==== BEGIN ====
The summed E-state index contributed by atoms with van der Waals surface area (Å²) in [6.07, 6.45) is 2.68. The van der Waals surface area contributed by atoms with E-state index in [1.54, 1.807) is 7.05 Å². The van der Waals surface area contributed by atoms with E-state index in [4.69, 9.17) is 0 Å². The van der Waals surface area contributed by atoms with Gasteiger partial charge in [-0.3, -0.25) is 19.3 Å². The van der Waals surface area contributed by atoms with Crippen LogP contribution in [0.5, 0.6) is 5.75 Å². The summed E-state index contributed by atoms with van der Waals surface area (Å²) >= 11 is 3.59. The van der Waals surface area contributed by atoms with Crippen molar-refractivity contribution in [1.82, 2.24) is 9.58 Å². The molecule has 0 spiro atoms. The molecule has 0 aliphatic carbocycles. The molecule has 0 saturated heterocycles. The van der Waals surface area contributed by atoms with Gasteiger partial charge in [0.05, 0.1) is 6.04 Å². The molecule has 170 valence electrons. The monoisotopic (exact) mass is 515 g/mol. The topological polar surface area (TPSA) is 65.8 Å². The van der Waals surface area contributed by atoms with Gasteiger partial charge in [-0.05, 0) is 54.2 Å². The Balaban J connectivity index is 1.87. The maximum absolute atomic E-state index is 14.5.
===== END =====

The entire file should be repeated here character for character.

The summed E-state index contributed by atoms with van der Waals surface area (Å²) in [6.07, 6.45) is 2.68. The van der Waals surface area contributed by atoms with E-state index in [1.54, 1.807) is 7.05 Å². The van der Waals surface area contributed by atoms with E-state index in [4.69, 9.17) is 0 Å². The van der Waals surface area contributed by atoms with Gasteiger partial charge in [-0.3, -0.25) is 19.3 Å². The van der Waals surface area contributed by atoms with Crippen LogP contribution in [0.5, 0.6) is 5.75 Å². The summed E-state index contributed by atoms with van der Waals surface area (Å²) >= 11 is 3.59. The van der Waals surface area contributed by atoms with Crippen molar-refractivity contribution in [1.82, 2.24) is 9.58 Å². The molecule has 0 spiro atoms. The molecule has 0 aliphatic carbocycles. The molecule has 0 saturated heterocycles. The van der Waals surface area contributed by atoms with Gasteiger partial charge in [0.05, 0.1) is 6.04 Å². The molecule has 170 valence electrons. The monoisotopic (exact) mass is 515 g/mol. The topological polar surface area (TPSA) is 65.8 Å². The van der Waals surface area contributed by atoms with Gasteiger partial charge in [-0.05, 0) is 54.2 Å². The Balaban J connectivity index is 1.87. The maximum absolute atomic E-state index is 14.5.